Common Marketing Tips Brands Should Avoid To Exploit Consumers

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There is no doubt that smartphones have evolved to such an extent that they now dominate most aspects of our life. But with the advancement of technology, tech brands have become the Machiavellian in town with terminology. While it’s no surprise that brands use clever tactics to grab the attention of the average consumer, it sometimes goes beyond a point that begs the question of whether these practices are justified. Also Read – Google Pixel Watch Renderers Reveal Key Design Details: Know the Details

While using fake photos to promote products, flash sales flattery has long been criticized, manufacturers just improvised the game by adding jargon to the list, which hardly makes sense. Over the years some of these sketchy tactics have been put aside for good, but there are still a few questionable practices that are quite often overlooked. If you are unable to spot them, we suggest you read this article. Also Read – Big Threat to Google, Twitter, WhatsApp and LinkedIn Users

Gimmicks brands should avoid to mislead consumers

Big on megapixel count but can’t get fine display panel printing Also Read – Apple MacBook Pro Users Report Different Problems With SD Card Reader

Smartphone makers seem undoubtedly to be pushing the limits of camera resolution within a mobile phone, and 108 megapixels have been agreed (by brands) as this year’s trailblazer. But we still have a few days left to set foot the new year, and the Vine Telegraph is delivering the next batch of smartphones that will likely feature a massive 200-megapixel sensor. But does the number of megapixels really matter? Does it help improve smartphone photography?

Let me explain it in a much simpler term as possible. Smartphone cameras and software have evolved so much that you can now get decent photos even with a mid-range smartphone. But with Chinese brands going gaga over high megapixel sensors, I wonder if those ridiculously high MP sensors are really worth saying. Cameras need light to produce photos, and the larger the sensor (physically) the better. The sensor pixel is also responsible for the light collecting ability. While a sensor is divided into millions of pixels, not all pixels are created equally and with the high resolution of a given sensor the pixels will be proportionately smaller, now photos lack color accuracy and detail in low light conditions.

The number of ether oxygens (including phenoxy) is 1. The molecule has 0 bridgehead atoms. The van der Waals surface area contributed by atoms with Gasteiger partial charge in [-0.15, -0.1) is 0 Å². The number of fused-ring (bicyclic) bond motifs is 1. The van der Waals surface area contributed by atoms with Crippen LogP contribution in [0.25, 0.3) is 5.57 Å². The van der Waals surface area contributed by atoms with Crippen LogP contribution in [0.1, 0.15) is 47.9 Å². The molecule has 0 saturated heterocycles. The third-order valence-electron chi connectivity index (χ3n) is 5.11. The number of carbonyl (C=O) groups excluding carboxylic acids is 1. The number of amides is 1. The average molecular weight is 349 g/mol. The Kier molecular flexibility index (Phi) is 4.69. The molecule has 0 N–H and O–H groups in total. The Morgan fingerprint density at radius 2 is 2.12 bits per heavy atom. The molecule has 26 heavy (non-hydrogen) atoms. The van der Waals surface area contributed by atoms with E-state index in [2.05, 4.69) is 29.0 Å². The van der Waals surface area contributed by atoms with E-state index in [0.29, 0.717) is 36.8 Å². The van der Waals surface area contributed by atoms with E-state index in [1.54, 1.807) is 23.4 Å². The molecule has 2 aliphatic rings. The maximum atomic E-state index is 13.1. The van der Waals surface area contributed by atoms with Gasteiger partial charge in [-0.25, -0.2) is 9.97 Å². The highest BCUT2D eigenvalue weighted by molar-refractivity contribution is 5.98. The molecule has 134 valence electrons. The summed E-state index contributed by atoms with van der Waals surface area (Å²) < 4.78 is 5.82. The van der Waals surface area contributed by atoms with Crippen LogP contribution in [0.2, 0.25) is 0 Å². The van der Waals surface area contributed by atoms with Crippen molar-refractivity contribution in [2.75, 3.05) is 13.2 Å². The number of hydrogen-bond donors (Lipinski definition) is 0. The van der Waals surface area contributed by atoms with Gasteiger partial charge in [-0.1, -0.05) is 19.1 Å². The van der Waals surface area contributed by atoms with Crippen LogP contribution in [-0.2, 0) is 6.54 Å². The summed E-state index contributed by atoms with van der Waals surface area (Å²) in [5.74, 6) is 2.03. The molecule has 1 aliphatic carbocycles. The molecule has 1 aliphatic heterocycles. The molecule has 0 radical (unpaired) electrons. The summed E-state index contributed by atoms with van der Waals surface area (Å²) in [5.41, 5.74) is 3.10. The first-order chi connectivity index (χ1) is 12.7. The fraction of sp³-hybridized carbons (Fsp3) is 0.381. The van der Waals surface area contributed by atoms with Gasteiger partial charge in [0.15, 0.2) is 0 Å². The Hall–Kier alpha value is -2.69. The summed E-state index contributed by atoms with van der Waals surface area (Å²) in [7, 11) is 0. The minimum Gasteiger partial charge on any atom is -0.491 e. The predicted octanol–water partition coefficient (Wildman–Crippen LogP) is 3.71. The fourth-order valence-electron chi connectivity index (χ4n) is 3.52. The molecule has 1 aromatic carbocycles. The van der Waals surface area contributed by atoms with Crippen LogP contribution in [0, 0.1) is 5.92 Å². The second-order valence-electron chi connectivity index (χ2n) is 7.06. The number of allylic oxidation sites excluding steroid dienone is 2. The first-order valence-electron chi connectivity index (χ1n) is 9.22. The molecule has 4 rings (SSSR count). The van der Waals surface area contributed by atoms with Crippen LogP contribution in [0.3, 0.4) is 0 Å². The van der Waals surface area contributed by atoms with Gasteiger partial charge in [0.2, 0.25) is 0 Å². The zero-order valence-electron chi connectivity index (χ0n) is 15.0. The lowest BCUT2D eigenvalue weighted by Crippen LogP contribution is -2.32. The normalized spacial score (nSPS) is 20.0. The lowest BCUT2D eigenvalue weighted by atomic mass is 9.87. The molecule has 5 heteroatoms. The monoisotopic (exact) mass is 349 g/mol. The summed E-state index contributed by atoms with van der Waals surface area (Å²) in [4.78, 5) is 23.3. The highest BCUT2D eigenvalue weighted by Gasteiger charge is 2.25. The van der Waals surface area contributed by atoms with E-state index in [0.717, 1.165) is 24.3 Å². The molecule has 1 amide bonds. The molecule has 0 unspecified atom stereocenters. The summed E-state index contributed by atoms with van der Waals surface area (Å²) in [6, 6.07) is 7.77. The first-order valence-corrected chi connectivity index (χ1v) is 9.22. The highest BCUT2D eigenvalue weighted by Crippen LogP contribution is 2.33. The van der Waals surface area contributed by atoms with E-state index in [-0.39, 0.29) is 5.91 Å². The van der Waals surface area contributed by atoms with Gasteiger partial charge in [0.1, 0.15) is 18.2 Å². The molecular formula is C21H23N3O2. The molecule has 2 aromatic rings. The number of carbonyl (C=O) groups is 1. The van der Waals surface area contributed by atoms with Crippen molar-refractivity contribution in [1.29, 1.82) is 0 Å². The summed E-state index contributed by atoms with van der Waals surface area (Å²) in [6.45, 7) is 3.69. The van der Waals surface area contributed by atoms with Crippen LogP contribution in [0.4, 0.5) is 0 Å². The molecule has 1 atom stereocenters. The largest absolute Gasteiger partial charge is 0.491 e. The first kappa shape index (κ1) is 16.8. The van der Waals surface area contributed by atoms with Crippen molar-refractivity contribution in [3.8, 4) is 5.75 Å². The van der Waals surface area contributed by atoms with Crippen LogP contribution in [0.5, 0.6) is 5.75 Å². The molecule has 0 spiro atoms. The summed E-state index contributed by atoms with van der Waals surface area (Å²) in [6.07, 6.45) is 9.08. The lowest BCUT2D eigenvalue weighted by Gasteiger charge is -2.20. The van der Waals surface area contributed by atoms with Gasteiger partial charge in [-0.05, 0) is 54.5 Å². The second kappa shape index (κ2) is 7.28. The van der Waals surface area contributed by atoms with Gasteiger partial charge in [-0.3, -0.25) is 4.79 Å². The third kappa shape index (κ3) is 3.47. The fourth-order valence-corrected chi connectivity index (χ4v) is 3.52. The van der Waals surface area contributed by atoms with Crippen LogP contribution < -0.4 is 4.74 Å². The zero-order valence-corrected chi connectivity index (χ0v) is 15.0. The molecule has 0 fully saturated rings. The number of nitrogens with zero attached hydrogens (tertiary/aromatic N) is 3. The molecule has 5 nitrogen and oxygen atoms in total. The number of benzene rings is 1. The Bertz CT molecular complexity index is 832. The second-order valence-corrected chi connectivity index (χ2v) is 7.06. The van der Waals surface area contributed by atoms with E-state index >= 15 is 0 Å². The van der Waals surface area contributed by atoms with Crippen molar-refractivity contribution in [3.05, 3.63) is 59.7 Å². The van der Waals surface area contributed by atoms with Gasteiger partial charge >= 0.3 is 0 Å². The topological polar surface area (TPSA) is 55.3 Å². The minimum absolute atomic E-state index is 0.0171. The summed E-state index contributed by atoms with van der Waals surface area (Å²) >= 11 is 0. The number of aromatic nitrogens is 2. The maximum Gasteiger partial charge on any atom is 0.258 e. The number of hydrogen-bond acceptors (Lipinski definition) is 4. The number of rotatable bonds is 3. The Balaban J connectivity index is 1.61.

Most smartphones with this high megapixel count have a small-sensor camera and these devices rely on a quadruple Bayer filter. I wouldn’t get into the technicalities, as the output of a 64MP or 48MP smartphone camera speaks for itself. For comparison, the pixel image of a 108MP sensor retains an improvement in detail compared to a 12MP sensor. But the result is only commendable with good lighting. Low light is a tricky business, and that’s where an iPhone or for that matter a Pixel phone comes in, because rendering relies on software, algorithms. With pixel binning still struggling on this part, Samsung’s ISOCELL HP1 sensor which uses new Chameleon Cell pixel binning technology which should help future smartphones to excel in low light photography. But we haven’t seen any results yet, and with the zoom readings getting woefully bad, you better not keep your hopes high.


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Simulacrum AI

AI is another sneaky marketing trick that is often used by brands on their cell phones in different price ranges. AI tagging can be found in almost every other mid-range Chinese smartphone. Of course, the AI ​​feature relies on a software algorithm to unlock a device, but when it comes to photography it increases the color to such an extent that it defeats the purpose of justifying the terminology. Plus, stage recognition isn’t new, but brands are promoting AI in a way that seems to be building a rather vague culture of innovation. While such a skillful technique may have won applause in the past, the intelligent work of the software falls short compared to the hardware features of Apple or Google.

ANC: Can we have a little more transparency?

ANC or more widely active noise cancellation has been actively used by many major brands these days. In today’s age, buying a pair of wireless headphones doesn’t cost a hefty sum. And along with manufacturers, they have strived to improve technology and deliver quality products to their consumers. But without the transparency of a charging case or headphone stem, the ANC still feels like another gimmick that brands should avoid confusing consumers.

Realme Buds Air 2

With combined software, hardware tricks, and the use of microphones, the ANC reduces surround sound by selecting low-frequency noise and neutralizing it before it reaches your ear. But here’s the caveat, the technology works in tandem with the low frequency sound, with the high pitch ANC sound being as low as a newborn baby (pun intended). Plus, ANC barely improves audio quality, which is where most budget headphones fail to deliver the promised output. While most brands tout this noise canceling feature, inexpensive headphones don’t deliver music at higher resolution. Additionally, the feature results in reduced battery life, which means you have to compromise on both quality and backup, just for the sake of futility.

While it’s disappointing how some brands can go to a point with these “cheap thrills,” most of these gadgets seem to be working in their favor. But the public is now more aware and can differentiate these smart marketing tactics than ever before. While there is a lack of transparency around these practices, brands should consider changing their approach, as consumers no longer fall for false promises and “amazing claims”. That said, in case we missed a marketing tactic used by brands, let us know in the comments section below.






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